Colorado Prison Slavery Lawsuit Update | Westword

Did Amendment to Abolish Slavery Also End Forced Work for Prisoners?

The lawsuit could lead to a fascinating legal battle.
Photo by Carles Rabada on Unsplash
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A fascinating legal battle is shaping up over Amendment A, a 2018 ballot measure that eliminated a provision in the Colorado Constitution that allowed "slavery and involuntary servitude as punishment for a all circumstances."

A class-action lawsuit recently filed by two inmates, Richard Lilgerose and Harold Mortis, argues that the Colorado Department of Corrections is violating the letter of this law by forcing prisoners to work under threat of losing privileges, being placed in isolation or adding time to their sentence.

"Clearly, what Colorado voted on was an end to the practice of coercing and forcing people to work," says David Seligman of the Denver-based nonprofit Towards Justice, who's serving as the plaintiffs' attorney. "But that's what the state does. There's not really much of a dispute about that."

The defendants in the lawsuit, filed on February 15 in Denver District Court, are Governor Jared Polis, as well as the CDOC and its executive director, Dean Williams. Westword reached out to the governor's office and the CDOC; responding for both, Polis spokesperson Conor Cahill says, "We are not going to comment on pending litigation."

Amendment A took an unusual route to passage. As reported in an October 2018 Westword interview with Jumoke Emery, an organizer for the advocacy group Abolish Slavery Colorado, a similar measure had appeared on Colorado's 2016 ballot, but it fell short of passage by fewer than 20,000 votes, or less than 1 percent of the total. "After the fact, legislators and proponents of the amendment came to the consensus that the ballot language in 2016 was so confusing that many voters didn’t realize that they were actually voting against abolishing slavery in Colorado," according to that piece.

The concept returned as Amendment A in 2018, and while most of the coverage of the proposal portrayed it as the simple removal of antiquated and embarrassing language, Emery made the connection between the proposal and prisons. "However we feel about the criminal justice system, whether we feel like it's doing a great job or a bad job, we don't want our criminal justice system to be slavery," he told Westword. Colorado Public Radio also documented the opponents' concern that "the change could result in legal uncertainty around current prisoner work practices in the state."

Amendment A's language tackles the prison issue head-on. One section states: "The state recognizes that allowing individuals convicted of a crime to perform work incident to such convictions, including labor at penal institutions or pursuant to work-release programs, assists in such individuals' rehabilitations, teaches practical and interpersonal skills that may be useful upon their reintegration with society, and contributes to healthier and safer penal environments." Another section adds: "Because work provides myriad individual and collective benefits, the purpose of this proposed constitutional amendment is not to withdraw legitimate opportunities to work for individuals who have been convicted of a crime, but instead to merely prohibit compulsory labor from such individuals."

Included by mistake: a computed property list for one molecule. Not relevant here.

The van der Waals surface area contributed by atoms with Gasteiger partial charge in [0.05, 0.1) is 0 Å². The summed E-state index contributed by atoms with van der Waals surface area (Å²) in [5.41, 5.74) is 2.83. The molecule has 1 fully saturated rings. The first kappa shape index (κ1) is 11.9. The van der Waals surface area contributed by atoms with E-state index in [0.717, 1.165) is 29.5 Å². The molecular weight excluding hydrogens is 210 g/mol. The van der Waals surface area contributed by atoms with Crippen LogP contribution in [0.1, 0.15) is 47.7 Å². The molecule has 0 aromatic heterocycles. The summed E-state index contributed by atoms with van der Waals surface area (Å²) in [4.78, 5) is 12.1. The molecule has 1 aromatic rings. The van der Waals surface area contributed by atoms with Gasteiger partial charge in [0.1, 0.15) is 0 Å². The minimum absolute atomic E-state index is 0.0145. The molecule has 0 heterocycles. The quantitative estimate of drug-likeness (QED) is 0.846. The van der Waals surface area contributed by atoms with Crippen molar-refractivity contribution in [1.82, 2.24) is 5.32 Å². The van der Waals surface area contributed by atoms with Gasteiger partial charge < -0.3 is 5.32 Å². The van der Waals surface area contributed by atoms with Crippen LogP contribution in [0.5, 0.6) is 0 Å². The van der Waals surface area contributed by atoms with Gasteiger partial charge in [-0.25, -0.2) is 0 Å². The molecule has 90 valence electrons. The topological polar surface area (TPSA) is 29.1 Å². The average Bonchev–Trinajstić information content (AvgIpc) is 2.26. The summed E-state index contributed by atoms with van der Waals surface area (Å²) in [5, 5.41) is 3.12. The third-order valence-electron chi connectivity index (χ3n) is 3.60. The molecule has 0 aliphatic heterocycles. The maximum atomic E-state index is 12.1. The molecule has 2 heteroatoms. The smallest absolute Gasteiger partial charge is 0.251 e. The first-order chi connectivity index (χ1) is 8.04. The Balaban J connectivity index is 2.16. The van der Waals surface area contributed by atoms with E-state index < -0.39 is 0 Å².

Amendment A won by a landslide in 2018, with more than 66 percent of the vote. And according to Seligman, "It's not at all clear to me that the voters of Colorado thought they were doing something merely symbolic. The Colorado Legislature referred a ballot measure to the voters that basically says, 'We're not saying people in prison can't work. We're just saying you can't compel them to work.' And that's what the current practice is."

This theme is underscored in the lawsuit by accounts from the plaintiffs, both of which touch on the devastation wreaked by COVID-19 on the incarcerated population.

Mortis, 32, suffers from asthma, and when he contracted the virus in October 2020, this pre-existing condition made his recovery that much more difficult, according to the suit. He is said to have still been suffering from symptoms the next month, when he was ordered to start working eight-hour shifts in the kitchen of the prison where he was being held. After he objected, prison personnel reportedly told him that he'd been deemed recovered and said he could be removed from the "incentive-living program" in which he was enrolled and lose "earned time," typically shorthanded as time off for good behavior, if he didn't capitulate. After months of his grievances going nowhere, he eventually did so.

Lilgerose, 45, also contracted COVID in October 2020, after which he was assigned to serve in a food-services job before he'd fully recovered, according to the complaint. When he stopped working that December, he was removed from his own incentive-living program and lost four days of earned time before returning to work involuntarily. Last month, the suit says, Lilgerose saw a corrections officer wake up a prisoner for a shift, and when the inmate said he was sick, the guard responded by threatening him with a taser and telling him he had to "either get to the kitchen or cuff up and go to the hole."

Compulsory work for incarcerated persons isn't only about power and punishment, Seligman suggests: "For prisons, it's a cost thing, which was especially a problem during COVID. But there are other ways to get people to work besides threatening them with what sometimes looks very much like solitary confinement. You can pay them, for example."

Click to read Richard Lilgerose and Harold Mortis v. Jared Polis, et al.
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